Dragonboats and tuk tuks

Trip Start May 05, 2012
Trip End Mar 01, 2013

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Flag of China  , Tianjin,
Friday, June 22, 2012

Tomorrow is the 5th day of the 5th month of the Chinese lunar calendar, which is also known as duanwu jie [do-an wu ji eh- double fifth) or the dragon-boat festival.  The festival is celebrated in China to commemorate the life and morals of the Chinese poet Qu Yuan [Chu you-en].  It seems like there are many different versions of the history of the dragonboat festival online, but I will tell you the version that our Chinese teacher told us- I like it best!

The ancient Chinese state of Chu was ruled by an emperor who was not too smart.  However, the Kingdom ran pretty well because he had a very smart and moral advisor called Qu Yuan who was loved and respected by the whole Kingdom.  Other members of the court were jealous of Qu Yuan's power and in order to bring him down they whispered bad things about him in the emperors ear, and eventually he believed them.   He banished Qu Yuan from his Kingdom, telling him he could not return to his home.  This is a big thing in Chinese culture, (we talked about the special way that you say "return home" in Chinese is a previous blog) and made him very depressed.  During his wondering outside of the Kingdom, Qu Yuan wrote a lot of poetry expressing his sadness and anger with what had happened. (He is credited with the birth of romantic Chinese poetry.  His most famous poem is called Li Sao, which I am going to try and get a hold of somehow!)  He was very depressed at the state of humanity and committed suicide by throwing himself into a river.  Suicide is a very big deal in Chinese society, because they do not believe that there is a life after death.  All you have is here and now, so you had best do all you can while you live.  His suicide is seen by scholars as a statement of his pure morality.  He would rather die than be tarnished by the behaviour he saw in humanity (greed, lust, jealousy etc that saw him banished from his home).  The villagers from the village close to the river wanted to prevent such a great man from being eaten by the fish in the river, and so they made up zongzi (sticky rice with filling-sweet or savoury- wrapped in flax) and threw these into the river for the fish to eat instead of Qu Yuan's body.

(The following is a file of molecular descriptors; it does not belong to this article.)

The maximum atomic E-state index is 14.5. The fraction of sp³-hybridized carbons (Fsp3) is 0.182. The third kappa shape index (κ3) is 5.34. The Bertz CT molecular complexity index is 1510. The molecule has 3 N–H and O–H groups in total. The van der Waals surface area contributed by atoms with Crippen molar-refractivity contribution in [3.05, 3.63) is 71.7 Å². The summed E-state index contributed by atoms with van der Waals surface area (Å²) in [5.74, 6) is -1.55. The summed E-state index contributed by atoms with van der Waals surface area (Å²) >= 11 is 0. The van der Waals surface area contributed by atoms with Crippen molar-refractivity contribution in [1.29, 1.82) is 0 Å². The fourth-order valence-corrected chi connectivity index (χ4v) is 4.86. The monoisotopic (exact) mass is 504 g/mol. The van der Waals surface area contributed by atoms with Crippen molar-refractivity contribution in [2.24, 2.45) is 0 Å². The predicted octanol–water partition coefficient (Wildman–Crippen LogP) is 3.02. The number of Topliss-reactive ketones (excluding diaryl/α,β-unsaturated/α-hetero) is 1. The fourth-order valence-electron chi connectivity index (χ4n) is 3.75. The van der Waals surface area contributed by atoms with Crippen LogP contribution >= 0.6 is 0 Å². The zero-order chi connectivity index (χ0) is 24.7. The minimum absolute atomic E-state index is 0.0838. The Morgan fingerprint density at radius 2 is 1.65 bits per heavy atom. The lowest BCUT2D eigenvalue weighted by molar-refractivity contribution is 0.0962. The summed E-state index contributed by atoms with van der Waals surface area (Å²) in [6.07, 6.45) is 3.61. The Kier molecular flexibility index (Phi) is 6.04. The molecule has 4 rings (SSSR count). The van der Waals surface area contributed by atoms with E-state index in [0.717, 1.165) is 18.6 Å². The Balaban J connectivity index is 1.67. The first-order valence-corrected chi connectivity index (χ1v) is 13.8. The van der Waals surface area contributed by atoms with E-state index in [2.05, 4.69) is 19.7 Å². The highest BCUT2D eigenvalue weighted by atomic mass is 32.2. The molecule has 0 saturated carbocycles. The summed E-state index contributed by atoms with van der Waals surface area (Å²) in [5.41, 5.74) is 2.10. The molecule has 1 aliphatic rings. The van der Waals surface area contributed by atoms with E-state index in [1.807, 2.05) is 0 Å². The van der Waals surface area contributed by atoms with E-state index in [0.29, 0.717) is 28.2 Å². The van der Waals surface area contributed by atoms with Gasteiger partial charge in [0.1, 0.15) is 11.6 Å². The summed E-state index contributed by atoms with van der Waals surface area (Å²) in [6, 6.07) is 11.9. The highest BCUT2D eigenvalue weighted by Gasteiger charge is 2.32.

Scholars have since viewed Qu Yuan as a example of honourable behaviour and someone to strive towards.  While they themselves won't commit suicide (apparently your body is seen to belong to your parents in China and thus not your property to destroy), they strive for his moral purity and his unwavering belief in his principles (ie he would rather die than live morally impure)

To remember this remarkable man, during the dragon-boat festival people make zongzi (we tried both the date and the sweet bean versions- see pics) and race dragon boats.  The dragon boat racing is especially done in southern China where the Qu Yuan originates.  In Tianjin, people just tend to make and eat zongzi. 

This week has been pretty busy.  I had an absolute nightmare of a demo class on wed night, so I am super glad not to have another one tonight.  Only four kids turned up to this demo, but all of them were 3 and under.  Not one of the kids would say a word.  One was just super shy, two of them were particularly naughty, running around the class and not sitting down, and the other one was not quite right.  He just sat staring at the ceiling until I tried to get him to play on the whiteboard, and then he would madly giggle and run around too.  With only one TA we couldn't keep them on their chairs and I'm pretty sure they didn't learn a thing.  We finished 20 mins early because we were unable to do any of the activities, and to make it worse it was all witnessed by a new boss at the centre! There was really nothing else that we could have done to make it better, but it was still a pretty bad impression!